Q: Studying for the SAT feels so useless. I know this will help me score higher on this test, but ten years from now I won’t really care about PIN, TAC, WYPAD, misplaced modifiers, or order of difficulty. Why should I even care about any of this? Why is the SAT testing me on things I’ll never actually have to know? Am I the only one who thinks this whole exercise is just a huge waste of time?
Don’t worry, you’re not the only one wondering–I get this question a lot. We all understand that standardized tests are important for college admissions, but the concepts in SAT curricula often seem too test-specific to be applicable to life beyond standardized testing. Fortunately, there’s more to SAT test prep than just test preparation: many of the skills covered are highly applicable to both academic and professional life.
Here are a few of the most useful things you can take away from your SAT prep course besides a higher SAT score.
- An eye for grammar. We’ve all joked about grammar nazis, but the reality is that good grammar is a highly valuable skill both in school and in the working world. Every essay, application, resume, cover letter, and professional email you ever write will command more respect and be taken more seriously if it is grammatically correct. I personally don’t think it makes sense that most American students stop studying grammar after middle school; since poor grammar is so common in both school and work, strong grammar can be a great advantage in applying for jobs, making good impressions in letters, and achieving higher grades on written assignments.
- Logical and quantitative thinking skills. A basic understanding of math will help you develop the quantitative side of your mind, making it easier to think critically about school subjects like science, economics, and engineering, as well as about useful life skills like budgets, finance, and investment. For example, you may not need to remember the acronyms PIN and TAC, but it’s important to understand that abstract concepts can be expressed concretely, and that working backwards is a perfectly valid way to solve a problem.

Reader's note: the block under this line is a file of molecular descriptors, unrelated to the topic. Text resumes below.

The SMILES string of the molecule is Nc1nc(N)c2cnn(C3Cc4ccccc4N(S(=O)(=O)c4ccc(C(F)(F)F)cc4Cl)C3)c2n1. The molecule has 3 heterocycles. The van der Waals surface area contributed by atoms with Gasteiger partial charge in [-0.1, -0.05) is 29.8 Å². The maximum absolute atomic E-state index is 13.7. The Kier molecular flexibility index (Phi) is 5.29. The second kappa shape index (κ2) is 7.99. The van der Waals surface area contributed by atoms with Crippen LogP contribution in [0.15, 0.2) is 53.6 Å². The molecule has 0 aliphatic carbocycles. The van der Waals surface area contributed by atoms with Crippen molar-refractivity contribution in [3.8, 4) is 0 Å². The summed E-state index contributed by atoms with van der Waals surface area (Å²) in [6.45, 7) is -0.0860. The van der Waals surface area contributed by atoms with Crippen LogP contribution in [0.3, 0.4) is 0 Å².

- Formal prose writing skills. Sure, not everything you write after high school will be in the form of a five-paragraph essay–but introductions, topic sentences, transitions, conclusions, signposting, tone, logical flow, logical structure, and conciseness are essential elements of just about any piece of formal prose. Strong understanding of these elements can make your writing more convincing, interesting, and understandable, which can improve your grades, build your brand, and open up job opportunities.
- Reading comprehension skills. SAT Reading passages expose you to and improve your ability to understand more complex and academic writing than many students are used to. Since reading is one of the primary ways we learn, both in school and at work, strong reading comprehension skills can make you a better student and a better learner in almost any field you pursue, either academically or professionally.
- Ability to analyze and criticize written works. SAT Reading passages improve your ability to think critically about things you read by making you more aware of tone, purpose, style, organization, and other elements of writing that clarify authors’ intentions, perspectives, and arguments. By better understanding authors and their goals, you can better analyze their writing and are less likely to take them at face value. For instance, it is extraordinarily useful to be able to identify an newspaper article’s hidden political agenda, or to be able to read the mood of colleagues or business partners through their professional correspondence.
Courtney Tran is a student at UC Berkeley, studying Political Economy and Rhetoric. In high school, she was named a National Merit Finalist and National AP Scholar, and she represented her district two years in a row in Public Forum Debate at the National Forensics League National Tournament.